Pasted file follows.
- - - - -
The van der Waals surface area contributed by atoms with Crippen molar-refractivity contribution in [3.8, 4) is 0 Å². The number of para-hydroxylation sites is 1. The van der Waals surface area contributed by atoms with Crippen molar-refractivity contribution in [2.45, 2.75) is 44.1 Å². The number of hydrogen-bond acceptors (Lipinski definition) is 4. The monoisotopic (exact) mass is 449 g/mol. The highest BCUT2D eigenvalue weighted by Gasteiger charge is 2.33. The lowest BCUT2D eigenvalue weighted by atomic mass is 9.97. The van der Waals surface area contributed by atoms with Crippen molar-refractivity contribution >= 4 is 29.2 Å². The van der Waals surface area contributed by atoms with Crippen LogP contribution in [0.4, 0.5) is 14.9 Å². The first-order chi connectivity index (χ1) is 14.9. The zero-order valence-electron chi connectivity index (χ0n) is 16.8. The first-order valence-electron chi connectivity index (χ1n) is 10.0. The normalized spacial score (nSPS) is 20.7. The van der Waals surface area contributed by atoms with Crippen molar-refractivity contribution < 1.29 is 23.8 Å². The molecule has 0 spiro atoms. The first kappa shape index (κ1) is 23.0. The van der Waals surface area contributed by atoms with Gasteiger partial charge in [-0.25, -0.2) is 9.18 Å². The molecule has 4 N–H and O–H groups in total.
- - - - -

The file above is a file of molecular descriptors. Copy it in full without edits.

The van der Waals surface area contributed by atoms with Crippen molar-refractivity contribution in [3.8, 4) is 0 Å². The number of para-hydroxylation sites is 1. The van der Waals surface area contributed by atoms with Crippen molar-refractivity contribution in [2.45, 2.75) is 44.1 Å². The number of hydrogen-bond acceptors (Lipinski definition) is 4. The monoisotopic (exact) mass is 449 g/mol. The highest BCUT2D eigenvalue weighted by Gasteiger charge is 2.33. The lowest BCUT2D eigenvalue weighted by atomic mass is 9.97. The van der Waals surface area contributed by atoms with Crippen molar-refractivity contribution >= 4 is 29.2 Å². The van der Waals surface area contributed by atoms with Crippen LogP contribution in [0.4, 0.5) is 14.9 Å². The first-order chi connectivity index (χ1) is 14.9. The zero-order valence-electron chi connectivity index (χ0n) is 16.8. The first-order valence-electron chi connectivity index (χ1n) is 10.0. The normalized spacial score (nSPS) is 20.7. The van der Waals surface area contributed by atoms with Crippen molar-refractivity contribution < 1.29 is 23.8 Å². The molecule has 0 spiro atoms. The first kappa shape index (κ1) is 23.0. The van der Waals surface area contributed by atoms with Gasteiger partial charge in [-0.25, -0.2) is 9.18 Å². The molecule has 4 N–H and O–H groups in total.